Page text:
Patti: I would also say a six week class is good because it makes you come back… If we had gone once, I would have been like, yeah, that’s fine but who wants to do that again? But if you’ve committed for six weeks, by the end of the six weeks, you start figuring things out...

    ‘Drea: I agree because I came sporadically at first. I had a six month hiatus at one point and everything suffered – from belaying to climbing.

    Jessica: And it becomes less about using your forearms feeling pumped out right away and feeling scared… Your arms are used to it. You’re used to being up that high so it's not a shock. You’re used to falling more… It becomes more about the puzzle; so, you’re engaged with it...

    Patti: Plus, it’s very social. You're on the wall for a very short period and then you're down and you’re yakking... and yakking... and yakking.

    'Drea: Who's yakking?

    Jessica: You’re right. It’s more about community. In a normal gym, you’re trying really hard not to exit your bubble but, here, if you go in alone, people will offer you a catch, say "Hey, what’s your name?” “What’s going on?” They’ll help you if you get stuck on a route and people who you don't know will come by and say, "Move your foot over there."

    ‘Drea: That’s what Bruce did.

    I was trying mightily to get over the arête on this route called And You’re Ready Now? Bruce hopped on the wall to show me how I could approach it. He also placed my foot back on the wall when I had fallen off and told me that he knew I was strong enough to do the route. That was the first and last time that I laid eyes on Bruce.

    ‘Drea to Patti: You used to swim?

    Patti: Yeah, when I was a kid, I was into gymnastics and band. I was really more of a tomboy. It really wasn’t as structured as it is now. We would be outside running from sunup to sundown and then I had kids and I did a lot of walking. I was never engaged in anything that I would consider athletic.

    ‘Drea: That is so funny to me that you don’t consider yourself athletic.

    Patti: No. Oh no, I would be the last person.

    ‘Drea: And you’re like the best climber out of the three of us.

    Jessica: What about now?

    Patti: What about now? I think that I’m doing all right. I can’t run…

    Jessica: Don’t put that in there about her. You can talk about her false modesty because she really is the best climber among us.

    Patti: I’m not.

    Jessica: Oh wow.

    ‘Drea: We’ll agree to disagree.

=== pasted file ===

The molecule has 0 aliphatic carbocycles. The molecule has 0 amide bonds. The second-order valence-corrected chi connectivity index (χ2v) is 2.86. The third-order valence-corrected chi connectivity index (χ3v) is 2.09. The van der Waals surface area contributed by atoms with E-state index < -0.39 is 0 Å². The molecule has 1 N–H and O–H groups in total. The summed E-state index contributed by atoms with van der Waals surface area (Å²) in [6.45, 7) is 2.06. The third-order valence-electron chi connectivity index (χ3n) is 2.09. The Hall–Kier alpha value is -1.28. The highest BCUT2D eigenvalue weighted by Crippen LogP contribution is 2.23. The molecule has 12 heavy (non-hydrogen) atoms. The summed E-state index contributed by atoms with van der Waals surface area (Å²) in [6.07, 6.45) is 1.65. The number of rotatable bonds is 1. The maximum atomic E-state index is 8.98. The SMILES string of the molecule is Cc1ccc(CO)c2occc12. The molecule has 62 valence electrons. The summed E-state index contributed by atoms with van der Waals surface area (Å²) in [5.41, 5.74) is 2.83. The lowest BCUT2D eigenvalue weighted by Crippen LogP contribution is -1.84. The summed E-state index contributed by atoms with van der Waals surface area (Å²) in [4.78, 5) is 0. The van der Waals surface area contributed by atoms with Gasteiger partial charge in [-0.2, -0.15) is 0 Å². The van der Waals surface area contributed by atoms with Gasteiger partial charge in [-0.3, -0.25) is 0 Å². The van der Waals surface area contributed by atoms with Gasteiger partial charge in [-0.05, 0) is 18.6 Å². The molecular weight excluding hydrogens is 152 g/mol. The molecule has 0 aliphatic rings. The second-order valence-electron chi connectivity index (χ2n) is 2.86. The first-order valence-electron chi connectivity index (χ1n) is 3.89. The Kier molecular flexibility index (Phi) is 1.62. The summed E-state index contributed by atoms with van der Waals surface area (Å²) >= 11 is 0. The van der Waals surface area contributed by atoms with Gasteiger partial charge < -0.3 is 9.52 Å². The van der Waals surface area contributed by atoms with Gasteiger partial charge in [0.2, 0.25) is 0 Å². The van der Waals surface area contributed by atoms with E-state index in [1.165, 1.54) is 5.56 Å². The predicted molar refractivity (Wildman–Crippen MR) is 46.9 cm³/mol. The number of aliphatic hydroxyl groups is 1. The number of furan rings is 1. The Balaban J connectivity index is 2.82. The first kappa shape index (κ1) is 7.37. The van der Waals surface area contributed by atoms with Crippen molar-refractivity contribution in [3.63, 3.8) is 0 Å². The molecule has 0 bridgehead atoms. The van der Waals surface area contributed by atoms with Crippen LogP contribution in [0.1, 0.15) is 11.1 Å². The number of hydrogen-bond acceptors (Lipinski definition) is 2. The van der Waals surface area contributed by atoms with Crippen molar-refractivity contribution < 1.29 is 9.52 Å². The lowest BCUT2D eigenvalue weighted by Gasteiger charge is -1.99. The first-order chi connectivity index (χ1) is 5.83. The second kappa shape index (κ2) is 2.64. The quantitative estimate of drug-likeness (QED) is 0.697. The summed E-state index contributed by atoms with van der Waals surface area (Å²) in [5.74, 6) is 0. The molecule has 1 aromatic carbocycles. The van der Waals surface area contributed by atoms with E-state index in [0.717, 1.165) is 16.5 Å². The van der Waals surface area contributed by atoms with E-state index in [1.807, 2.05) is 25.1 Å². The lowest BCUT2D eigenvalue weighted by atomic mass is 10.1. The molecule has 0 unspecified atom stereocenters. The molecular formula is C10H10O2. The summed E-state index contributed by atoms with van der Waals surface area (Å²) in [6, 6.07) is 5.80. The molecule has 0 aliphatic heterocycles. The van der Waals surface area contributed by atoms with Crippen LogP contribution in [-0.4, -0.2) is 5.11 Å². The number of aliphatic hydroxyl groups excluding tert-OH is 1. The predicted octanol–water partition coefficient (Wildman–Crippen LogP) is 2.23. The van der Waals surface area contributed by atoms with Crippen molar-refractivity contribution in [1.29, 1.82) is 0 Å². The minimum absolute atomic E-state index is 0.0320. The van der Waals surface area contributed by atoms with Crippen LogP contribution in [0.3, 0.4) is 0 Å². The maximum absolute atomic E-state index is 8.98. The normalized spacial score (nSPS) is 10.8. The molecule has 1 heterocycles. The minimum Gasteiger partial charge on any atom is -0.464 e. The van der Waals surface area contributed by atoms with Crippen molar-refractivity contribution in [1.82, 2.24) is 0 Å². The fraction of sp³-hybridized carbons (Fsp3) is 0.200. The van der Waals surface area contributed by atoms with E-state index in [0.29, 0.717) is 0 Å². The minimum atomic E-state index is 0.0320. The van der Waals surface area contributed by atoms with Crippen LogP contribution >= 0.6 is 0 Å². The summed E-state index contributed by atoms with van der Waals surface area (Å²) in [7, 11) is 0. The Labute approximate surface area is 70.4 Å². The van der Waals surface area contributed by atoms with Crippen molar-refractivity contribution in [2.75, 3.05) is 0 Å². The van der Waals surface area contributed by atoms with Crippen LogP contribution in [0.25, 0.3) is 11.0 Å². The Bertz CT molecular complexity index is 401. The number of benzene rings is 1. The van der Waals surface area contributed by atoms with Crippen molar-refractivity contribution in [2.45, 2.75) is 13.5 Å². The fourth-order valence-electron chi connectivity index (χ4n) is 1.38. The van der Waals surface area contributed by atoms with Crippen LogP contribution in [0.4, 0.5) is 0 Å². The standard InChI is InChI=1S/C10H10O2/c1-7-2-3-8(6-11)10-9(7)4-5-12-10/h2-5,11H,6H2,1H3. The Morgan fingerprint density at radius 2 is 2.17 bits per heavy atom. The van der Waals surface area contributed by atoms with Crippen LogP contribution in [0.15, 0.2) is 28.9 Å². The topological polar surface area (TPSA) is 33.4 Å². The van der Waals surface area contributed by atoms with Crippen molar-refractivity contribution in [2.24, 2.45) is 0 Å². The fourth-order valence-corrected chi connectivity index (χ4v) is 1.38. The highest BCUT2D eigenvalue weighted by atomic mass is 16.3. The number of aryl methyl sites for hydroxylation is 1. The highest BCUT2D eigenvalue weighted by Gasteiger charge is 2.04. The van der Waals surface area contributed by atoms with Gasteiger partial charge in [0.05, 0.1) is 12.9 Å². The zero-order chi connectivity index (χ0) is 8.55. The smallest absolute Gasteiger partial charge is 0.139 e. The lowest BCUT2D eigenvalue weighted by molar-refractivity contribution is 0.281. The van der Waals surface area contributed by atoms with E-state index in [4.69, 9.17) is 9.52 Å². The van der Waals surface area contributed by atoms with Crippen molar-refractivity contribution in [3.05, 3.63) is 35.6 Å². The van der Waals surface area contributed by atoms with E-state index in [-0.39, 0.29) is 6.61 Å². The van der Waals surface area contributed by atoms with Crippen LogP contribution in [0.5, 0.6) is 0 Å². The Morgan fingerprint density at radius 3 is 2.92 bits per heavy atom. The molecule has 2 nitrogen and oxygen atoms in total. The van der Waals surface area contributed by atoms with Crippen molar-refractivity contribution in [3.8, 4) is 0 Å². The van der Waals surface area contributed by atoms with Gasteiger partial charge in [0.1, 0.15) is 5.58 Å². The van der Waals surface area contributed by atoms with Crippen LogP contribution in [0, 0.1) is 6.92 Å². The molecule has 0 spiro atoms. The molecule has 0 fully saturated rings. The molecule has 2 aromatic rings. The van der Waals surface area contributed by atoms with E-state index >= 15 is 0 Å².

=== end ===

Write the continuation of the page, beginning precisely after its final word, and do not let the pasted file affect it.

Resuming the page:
Jessica: I think you’re very athletic, mom; most grandmas don’t look like you...

    ‘Drea: Okay, ladies, we’ll call it a wrap.

    I actually had one more question for Patti which I e-mailed.

    ‘Drea’s emailed question: Did Jessica express an interest in swimming or did you get her involved? If swimming was your idea, why did you think it was important?

    Patti: I grew up around the corner from the park pool. It was big with 3 diving boards in the deep end and 8 'racing' lanes in the shallower end. I lived there in the summer, swam on the swim team and eventually became a swimming teacher and lifeguard.

    I knew my kids would be swimmers, no ifs, ands or buts. I took them to the YMCA when they were little and had no fear. They learned quickly and I didn't have to worry about them so much when we were by 'water'. The swimming pool in our subdivision became a social spot, plus it had a swim team so I signed them up. You'll have to ask them, but I think they had fun.

    My mother-in-law can't swim and is afraid of getting in water over her hips. Until I married, I never met anyone afraid of the water. Of course swimming is important in case you get into trouble in the water, but I think swimming is like riding a bike. How can you go through life without knowing those simple joys?

    Part I of Interview with Jessica and Patti

    Part II of Interview with Jessica and Patti

    Saturday, June 19, 2010

    Somebody Done Told You Wrong

    I literally just untangled and uncrumpled my still damp sports bra and shirt I had on this morning when I went rock climbing. I went straight from climbing to get an acupuncture treatment. This method is not 'Drea approved since freshening up and lunch were not in the mix.

    I had an incredible time rock climbing.

    Patti was there.

    Mike was there.

    Joe was there.

    Plus, some newbies latched on. I think we spent more time talking than climbing but I was quite happy because I made it up Somebody Done Told You Wrong. I climbed it much better than I did last time. So, yay, for improvement and thanks to Joe for giving me pointers as I made my way up the route. Patti continues to amaze me. Her technique is great and if you saw the way Patti scrambles up the wall, you would agree with me.

    My shoulder didn't feel odd while I was belaying but it did the other day when I was doing Pilates; it's a weird little injury, I tell ya.

    Route Tally:

  • Under the Bridge, 5.6 (Warm Down)

  • Sponge Bob, 5.7 (Warm Up)

  • The Seven, 5.7

  • Chag, 5.9/5.8

  • Festival of Britain, 5.9 (I resorted to rainbow climbing and attempted this one purely to practice.)

  • Somebody Done Told You Wrong, 5.9

  • I raced to meet my friend and we headed to see Dr. Ginger. This time, I hardly felt the needles (ten of them) that the assistant assassin put into my stomach.

    After treatment, I felt a lot of intensity (healing?) in the area of my shoulder. After the initial session last Saturday, I went swimming the next day and I was able to do a lap of the backstroke which I hadn't been able to do before without feeling that subtle but yucky kink in my shoulder. In addition, I was so relaxed after acupuncture that I didn't feel my usual Sunday malaise and that, my friends, was priceless.

    Thursday, June 17, 2010